Increasingly many agencies are showing greater interest in sound propagation impact to marine mammals from man-made sources. They are requiring the industries responsible for these sound sources to carry out suitable measurements in order to quantify this. Two effective methods are presented here that produce complete sound field maps of the actual survey location verifying the source level propagation. These methods have minimal impact on the environment and are easy to deploy and implement. The results obtained to date provide accurate representations of the sound propagation and are used to determine mitigation zone requirements for actual surveys.


Worldwide government agencies and regulators are showing an increasing interest in Sound Source Verification (SSV) techniques, analysis and results in order to assess the impact of sound on marine mammals and the environment. The purpose of the SSV is to monitor, measure and record sound levels generated during man made operations within the seas and oceans. For example, agencies require an SSV to be undertaken for seismic survey source arrays, prior to full operations commencing. Broadband decibel (dB) levels are calculated for 190 dB, 180 dB, 160 dB and increasingly 120 dB and empirical distances are identified from the source location. This information is then utilized in order to define marine mammal mitigation zones to be applied to a particular survey and location.

Many different factors will affect the propagation of the sound from the source including bathymetry, salinity, water depth and temperature. Initially a model is produced based on the actual site location and will identify the theoretical mitigation zones. In order to ensure model accuracy and comparison with survey results a dense set of official bathymetry data parameters for the location, source position and performance parameters for the sources and hydrophones deployed has to be used along with environmental data.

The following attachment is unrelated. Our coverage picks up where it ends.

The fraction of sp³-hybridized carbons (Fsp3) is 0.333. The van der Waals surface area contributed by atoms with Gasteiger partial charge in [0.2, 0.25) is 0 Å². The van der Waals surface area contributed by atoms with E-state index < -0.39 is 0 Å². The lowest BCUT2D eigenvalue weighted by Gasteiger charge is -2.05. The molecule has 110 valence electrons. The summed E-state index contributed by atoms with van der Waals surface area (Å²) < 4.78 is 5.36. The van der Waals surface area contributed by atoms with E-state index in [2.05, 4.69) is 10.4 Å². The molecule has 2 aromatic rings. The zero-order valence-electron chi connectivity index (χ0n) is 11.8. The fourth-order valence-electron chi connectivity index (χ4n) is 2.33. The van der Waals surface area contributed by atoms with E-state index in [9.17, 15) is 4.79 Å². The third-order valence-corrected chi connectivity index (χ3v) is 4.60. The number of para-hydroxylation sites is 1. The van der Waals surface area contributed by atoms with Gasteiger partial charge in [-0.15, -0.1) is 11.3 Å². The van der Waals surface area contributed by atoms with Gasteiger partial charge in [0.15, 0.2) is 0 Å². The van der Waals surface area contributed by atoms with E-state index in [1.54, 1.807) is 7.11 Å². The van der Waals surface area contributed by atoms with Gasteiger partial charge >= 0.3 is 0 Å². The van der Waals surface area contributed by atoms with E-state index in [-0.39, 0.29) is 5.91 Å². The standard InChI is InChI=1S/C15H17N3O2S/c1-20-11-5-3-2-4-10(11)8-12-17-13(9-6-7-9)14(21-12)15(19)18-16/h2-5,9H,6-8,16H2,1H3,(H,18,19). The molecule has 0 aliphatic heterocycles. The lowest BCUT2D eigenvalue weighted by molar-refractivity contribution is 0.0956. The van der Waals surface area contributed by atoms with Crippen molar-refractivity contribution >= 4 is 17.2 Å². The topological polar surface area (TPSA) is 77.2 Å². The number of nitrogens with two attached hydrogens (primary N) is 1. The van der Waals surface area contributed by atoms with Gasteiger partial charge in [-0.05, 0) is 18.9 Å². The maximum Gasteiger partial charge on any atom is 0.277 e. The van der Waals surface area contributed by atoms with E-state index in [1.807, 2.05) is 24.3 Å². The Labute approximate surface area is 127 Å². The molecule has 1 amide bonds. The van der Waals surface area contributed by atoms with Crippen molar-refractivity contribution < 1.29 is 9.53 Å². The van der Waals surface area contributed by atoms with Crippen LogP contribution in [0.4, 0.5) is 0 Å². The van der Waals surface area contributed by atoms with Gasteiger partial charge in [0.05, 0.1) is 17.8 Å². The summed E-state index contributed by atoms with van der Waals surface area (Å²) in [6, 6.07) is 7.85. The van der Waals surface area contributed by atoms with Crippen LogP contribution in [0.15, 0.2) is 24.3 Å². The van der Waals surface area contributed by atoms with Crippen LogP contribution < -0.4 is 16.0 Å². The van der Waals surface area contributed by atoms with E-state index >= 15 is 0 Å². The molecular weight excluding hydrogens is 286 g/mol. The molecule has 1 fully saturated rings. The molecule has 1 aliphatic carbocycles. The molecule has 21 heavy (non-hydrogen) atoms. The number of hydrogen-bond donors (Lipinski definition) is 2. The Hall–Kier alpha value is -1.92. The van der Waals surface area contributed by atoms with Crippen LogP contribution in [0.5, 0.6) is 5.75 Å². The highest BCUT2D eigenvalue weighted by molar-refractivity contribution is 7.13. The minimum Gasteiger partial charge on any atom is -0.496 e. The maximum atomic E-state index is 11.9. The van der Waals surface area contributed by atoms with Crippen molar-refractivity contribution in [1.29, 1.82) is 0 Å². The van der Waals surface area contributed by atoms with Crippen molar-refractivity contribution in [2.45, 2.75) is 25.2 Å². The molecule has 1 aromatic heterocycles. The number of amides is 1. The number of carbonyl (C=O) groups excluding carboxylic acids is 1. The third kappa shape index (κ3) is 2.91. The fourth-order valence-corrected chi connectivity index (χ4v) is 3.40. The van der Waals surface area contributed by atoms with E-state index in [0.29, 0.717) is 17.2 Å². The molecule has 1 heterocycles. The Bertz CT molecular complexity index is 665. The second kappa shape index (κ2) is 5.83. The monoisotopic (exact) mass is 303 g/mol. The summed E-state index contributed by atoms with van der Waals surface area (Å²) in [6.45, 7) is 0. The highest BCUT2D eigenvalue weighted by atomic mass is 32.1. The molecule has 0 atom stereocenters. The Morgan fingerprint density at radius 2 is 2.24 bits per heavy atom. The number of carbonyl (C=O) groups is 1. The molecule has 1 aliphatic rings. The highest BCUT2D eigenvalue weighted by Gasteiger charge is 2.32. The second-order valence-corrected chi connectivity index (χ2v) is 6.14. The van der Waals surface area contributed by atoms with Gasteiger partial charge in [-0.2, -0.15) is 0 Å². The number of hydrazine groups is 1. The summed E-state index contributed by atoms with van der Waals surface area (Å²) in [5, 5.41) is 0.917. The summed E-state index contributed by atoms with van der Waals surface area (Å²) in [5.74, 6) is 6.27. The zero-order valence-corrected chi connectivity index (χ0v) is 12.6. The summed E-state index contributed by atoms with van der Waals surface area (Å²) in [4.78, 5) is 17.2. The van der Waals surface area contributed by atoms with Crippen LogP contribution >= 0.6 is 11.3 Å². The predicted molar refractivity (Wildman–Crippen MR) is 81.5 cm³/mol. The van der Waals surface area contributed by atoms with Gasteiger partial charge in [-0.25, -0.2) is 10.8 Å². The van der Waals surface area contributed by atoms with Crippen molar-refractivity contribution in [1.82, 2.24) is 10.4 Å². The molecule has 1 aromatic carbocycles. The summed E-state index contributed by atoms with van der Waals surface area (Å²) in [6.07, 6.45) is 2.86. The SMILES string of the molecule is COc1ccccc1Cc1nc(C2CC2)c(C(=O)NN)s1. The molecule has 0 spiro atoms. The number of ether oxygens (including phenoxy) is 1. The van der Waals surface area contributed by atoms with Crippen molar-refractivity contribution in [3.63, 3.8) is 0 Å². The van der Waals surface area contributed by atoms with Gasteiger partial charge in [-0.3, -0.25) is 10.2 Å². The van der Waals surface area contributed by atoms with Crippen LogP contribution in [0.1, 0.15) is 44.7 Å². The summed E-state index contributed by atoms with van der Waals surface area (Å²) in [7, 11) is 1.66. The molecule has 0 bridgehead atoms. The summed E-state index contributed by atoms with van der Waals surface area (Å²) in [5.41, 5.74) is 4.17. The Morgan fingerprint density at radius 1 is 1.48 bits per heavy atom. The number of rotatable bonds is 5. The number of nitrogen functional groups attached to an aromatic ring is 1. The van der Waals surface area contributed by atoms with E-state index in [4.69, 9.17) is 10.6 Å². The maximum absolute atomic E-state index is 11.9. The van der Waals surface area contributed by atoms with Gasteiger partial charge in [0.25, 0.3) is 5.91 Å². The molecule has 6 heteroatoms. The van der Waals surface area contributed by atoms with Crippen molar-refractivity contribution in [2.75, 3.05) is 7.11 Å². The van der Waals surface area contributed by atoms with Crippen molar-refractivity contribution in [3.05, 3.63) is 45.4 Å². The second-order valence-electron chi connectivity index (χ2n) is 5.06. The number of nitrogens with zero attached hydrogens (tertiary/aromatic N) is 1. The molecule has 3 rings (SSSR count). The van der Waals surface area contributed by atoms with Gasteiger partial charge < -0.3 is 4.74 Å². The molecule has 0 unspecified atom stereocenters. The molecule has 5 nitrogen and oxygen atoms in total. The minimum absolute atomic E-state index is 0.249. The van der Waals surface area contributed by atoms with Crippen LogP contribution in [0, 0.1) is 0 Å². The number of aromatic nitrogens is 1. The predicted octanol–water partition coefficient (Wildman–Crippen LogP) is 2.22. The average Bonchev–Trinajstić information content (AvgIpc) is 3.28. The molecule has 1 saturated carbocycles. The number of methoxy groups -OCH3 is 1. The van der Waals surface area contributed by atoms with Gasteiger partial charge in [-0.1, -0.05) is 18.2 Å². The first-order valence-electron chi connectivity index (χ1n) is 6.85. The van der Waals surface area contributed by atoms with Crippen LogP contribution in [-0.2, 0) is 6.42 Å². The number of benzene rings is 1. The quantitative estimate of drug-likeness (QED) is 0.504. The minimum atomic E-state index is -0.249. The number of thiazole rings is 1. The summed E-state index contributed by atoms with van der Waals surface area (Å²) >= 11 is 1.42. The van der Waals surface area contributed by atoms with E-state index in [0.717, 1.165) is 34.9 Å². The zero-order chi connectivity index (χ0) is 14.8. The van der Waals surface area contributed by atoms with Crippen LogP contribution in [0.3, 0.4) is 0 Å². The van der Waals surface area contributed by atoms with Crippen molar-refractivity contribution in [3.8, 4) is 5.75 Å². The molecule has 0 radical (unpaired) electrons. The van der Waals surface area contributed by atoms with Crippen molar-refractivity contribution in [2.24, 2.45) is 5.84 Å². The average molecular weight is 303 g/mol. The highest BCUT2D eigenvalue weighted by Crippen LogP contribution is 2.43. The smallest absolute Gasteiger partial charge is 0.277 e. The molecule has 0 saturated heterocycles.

Theory and/or Method


Seiche utilize a fully range dependent, parabolic equation modelling solution based on RAMGeo code created by Naval Research Laboratory in Washington, DC.

Using this technique, many complex attributes can be applied to the model including, a large bathymetry data set to provide an authentic sea bed profile, specific sea bed sediment layers to define absorption, reflection and refraction characteristics and the water column density and salinity for accurate speed of sound definition.

This content is only available via PDF.
You can access this article if you purchase or spend a download.